Egypt Plunders Jerusalem
12 When the rule of Rehoboam was established and he was strong, he abandoned the law of the LORD, and all Israel with him. In the fifth year of King Rehoboam, because they had been unfaithful to the LORD, Shishak king of Egypt came up against Jerusalem with 1,200 chariots and 60,000 horsemen. And the people were without number who came with him from Egypt—Libyans, Sukkiim, and Ethiopians. And he took the fortified cities of Judah and came as far as Jerusalem. Then Shemaiah the prophet came to Rehoboam and to the princes of Judah, who had gathered at Jerusalem because of Shishak, and said to them, “Thus says the LORD, ‘You abandoned me, so I have abandoned you to the hand of Shishak.’” Then the princes of Israel and the king humbled themselves and said, “The LORD is righteous.” When the LORD saw that they humbled themselves, the word of the LORD came to Shemaiah: “They have humbled themselves. I will not destroy them, but I will grant them some deliverance, and my wrath shall not be poured out on Jerusalem by the hand of Shishak. Nevertheless, they shall be servants to him, that they may know my service and the service of the kingdoms of the countries.”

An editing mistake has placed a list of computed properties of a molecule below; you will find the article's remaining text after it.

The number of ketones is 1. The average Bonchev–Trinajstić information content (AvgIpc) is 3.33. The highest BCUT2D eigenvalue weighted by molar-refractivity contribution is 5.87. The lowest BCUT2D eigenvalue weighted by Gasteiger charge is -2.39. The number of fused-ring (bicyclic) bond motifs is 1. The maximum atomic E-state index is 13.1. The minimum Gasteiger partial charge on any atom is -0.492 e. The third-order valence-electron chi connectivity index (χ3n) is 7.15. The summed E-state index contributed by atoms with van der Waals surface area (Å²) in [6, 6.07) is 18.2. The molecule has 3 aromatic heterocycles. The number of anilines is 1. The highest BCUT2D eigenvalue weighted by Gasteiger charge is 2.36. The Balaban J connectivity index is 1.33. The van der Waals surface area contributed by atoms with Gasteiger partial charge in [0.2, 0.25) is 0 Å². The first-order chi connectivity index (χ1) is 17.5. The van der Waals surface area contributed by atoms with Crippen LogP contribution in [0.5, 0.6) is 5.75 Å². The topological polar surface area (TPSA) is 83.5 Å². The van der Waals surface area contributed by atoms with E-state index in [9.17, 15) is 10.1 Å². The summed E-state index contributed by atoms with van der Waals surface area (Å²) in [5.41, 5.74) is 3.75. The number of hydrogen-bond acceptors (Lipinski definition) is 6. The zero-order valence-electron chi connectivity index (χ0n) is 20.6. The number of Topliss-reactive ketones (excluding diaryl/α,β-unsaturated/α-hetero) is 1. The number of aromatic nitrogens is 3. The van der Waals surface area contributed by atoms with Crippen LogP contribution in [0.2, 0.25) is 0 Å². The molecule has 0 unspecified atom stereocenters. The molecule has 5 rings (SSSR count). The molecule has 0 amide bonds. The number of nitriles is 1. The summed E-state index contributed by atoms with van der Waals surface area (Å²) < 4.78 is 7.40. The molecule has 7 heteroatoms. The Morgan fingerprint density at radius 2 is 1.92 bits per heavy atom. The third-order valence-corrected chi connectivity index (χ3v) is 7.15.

So Shishak king of Egypt came up against Jerusalem. He took away the treasures of the house of the LORD and the treasures of the king’s house. He took away everything. He also took away the shields of gold that Solomon had made, and King Rehoboam made in their place shields of bronze and committed them to the hands of the officers of the guard, who kept the door of the king’s house. And as often as the king went into the house of the LORD, the guard came and carried them and brought them back to the guardroom. And when he humbled himself the wrath of the LORD turned from him, so as not to make a complete destruction. Moreover, conditions were good in Judah.
So King Rehoboam grew strong in Jerusalem and reigned. Rehoboam was forty-one years old when he began to reign, and he reigned seventeen years in Jerusalem, the city that the LORD had chosen out of all the tribes of Israel to put his name there. His mother’s name was Naamah the Ammonite. And he did evil, for he did not set his heart to seek the LORD.
Now the acts of Rehoboam, from first to last, are they not written in the chronicles of Shemaiah the prophet and of Iddo the seer? There were continual wars between Rehoboam and Jeroboam. And Rehoboam slept with his fathers and was buried in the city of David, and Abijah his son reigned in his place.
2 Chronicles 12 Commentary
by Hank Workman
In the bad times, it’s much easier to be in connection with God, serving Him. In the good, well often we begin to neglect that relationship and pursue things of our own wants and desires. Sometimes, actually often, God allows us to come to the end of ourselves to get back on track. He allows difficulty, struggle, hardship to do one thing – draw a line in the sand of whom we will serve. The awful things that happen have a purpose in bringing us back to where we need to be in our relationship with Him.
Verse 1 says it all:
When Rehoboam had established his sovereignty and royal power, he abandoned the law of the LORD—he and all Israel with him.2 Chronicles 12:1 CSB